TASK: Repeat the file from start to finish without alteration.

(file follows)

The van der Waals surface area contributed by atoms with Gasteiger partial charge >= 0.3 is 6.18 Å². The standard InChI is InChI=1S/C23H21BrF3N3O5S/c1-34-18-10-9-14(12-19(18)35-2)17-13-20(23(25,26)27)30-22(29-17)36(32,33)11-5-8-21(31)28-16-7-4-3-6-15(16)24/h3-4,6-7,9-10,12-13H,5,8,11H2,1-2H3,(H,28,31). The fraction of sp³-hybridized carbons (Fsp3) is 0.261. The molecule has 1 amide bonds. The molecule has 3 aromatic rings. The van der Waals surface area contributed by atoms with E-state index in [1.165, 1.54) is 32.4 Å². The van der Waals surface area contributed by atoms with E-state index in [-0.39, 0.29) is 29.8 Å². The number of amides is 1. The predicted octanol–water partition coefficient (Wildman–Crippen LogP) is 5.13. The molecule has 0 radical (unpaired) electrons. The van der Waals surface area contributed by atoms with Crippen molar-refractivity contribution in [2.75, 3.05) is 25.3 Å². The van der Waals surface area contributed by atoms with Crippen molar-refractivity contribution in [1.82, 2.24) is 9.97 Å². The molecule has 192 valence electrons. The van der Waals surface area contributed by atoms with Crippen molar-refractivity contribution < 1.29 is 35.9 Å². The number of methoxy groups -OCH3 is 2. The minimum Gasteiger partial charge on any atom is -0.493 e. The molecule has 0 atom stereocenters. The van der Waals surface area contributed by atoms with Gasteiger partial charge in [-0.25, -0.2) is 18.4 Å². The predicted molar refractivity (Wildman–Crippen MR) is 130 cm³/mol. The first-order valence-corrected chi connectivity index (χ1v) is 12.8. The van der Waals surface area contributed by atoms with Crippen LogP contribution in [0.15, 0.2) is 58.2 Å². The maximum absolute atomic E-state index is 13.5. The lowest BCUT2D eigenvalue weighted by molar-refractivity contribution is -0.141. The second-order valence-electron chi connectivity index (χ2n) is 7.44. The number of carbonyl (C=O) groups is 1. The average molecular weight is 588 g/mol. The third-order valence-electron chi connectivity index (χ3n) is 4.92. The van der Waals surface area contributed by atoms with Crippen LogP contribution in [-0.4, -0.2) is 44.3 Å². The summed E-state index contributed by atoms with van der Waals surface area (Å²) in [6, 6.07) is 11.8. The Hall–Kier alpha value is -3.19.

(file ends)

The van der Waals surface area contributed by atoms with Gasteiger partial charge >= 0.3 is 6.18 Å². The standard InChI is InChI=1S/C23H21BrF3N3O5S/c1-34-18-10-9-14(12-19(18)35-2)17-13-20(23(25,26)27)30-22(29-17)36(32,33)11-5-8-21(31)28-16-7-4-3-6-15(16)24/h3-4,6-7,9-10,12-13H,5,8,11H2,1-2H3,(H,28,31). The fraction of sp³-hybridized carbons (Fsp3) is 0.261. The molecule has 1 amide bonds. The molecule has 3 aromatic rings. The van der Waals surface area contributed by atoms with E-state index in [1.165, 1.54) is 32.4 Å². The van der Waals surface area contributed by atoms with E-state index in [-0.39, 0.29) is 29.8 Å². The number of amides is 1. The predicted octanol–water partition coefficient (Wildman–Crippen LogP) is 5.13. The molecule has 0 radical (unpaired) electrons. The van der Waals surface area contributed by atoms with Crippen molar-refractivity contribution in [2.75, 3.05) is 25.3 Å². The van der Waals surface area contributed by atoms with Crippen molar-refractivity contribution in [1.82, 2.24) is 9.97 Å². The molecule has 192 valence electrons. The van der Waals surface area contributed by atoms with Crippen molar-refractivity contribution < 1.29 is 35.9 Å². The number of methoxy groups -OCH3 is 2. The minimum Gasteiger partial charge on any atom is -0.493 e. The molecule has 0 atom stereocenters. The van der Waals surface area contributed by atoms with Gasteiger partial charge in [-0.25, -0.2) is 18.4 Å². The predicted molar refractivity (Wildman–Crippen MR) is 130 cm³/mol. The first-order valence-corrected chi connectivity index (χ1v) is 12.8. The van der Waals surface area contributed by atoms with Crippen LogP contribution in [0.15, 0.2) is 58.2 Å². The maximum absolute atomic E-state index is 13.5. The lowest BCUT2D eigenvalue weighted by molar-refractivity contribution is -0.141. The second-order valence-electron chi connectivity index (χ2n) is 7.44. The number of carbonyl (C=O) groups is 1. The average molecular weight is 588 g/mol. The third-order valence-electron chi connectivity index (χ3n) is 4.92. The van der Waals surface area contributed by atoms with Crippen LogP contribution in [-0.4, -0.2) is 44.3 Å². The summed E-state index contributed by atoms with van der Waals surface area (Å²) in [6, 6.07) is 11.8. The Hall–Kier alpha value is -3.19.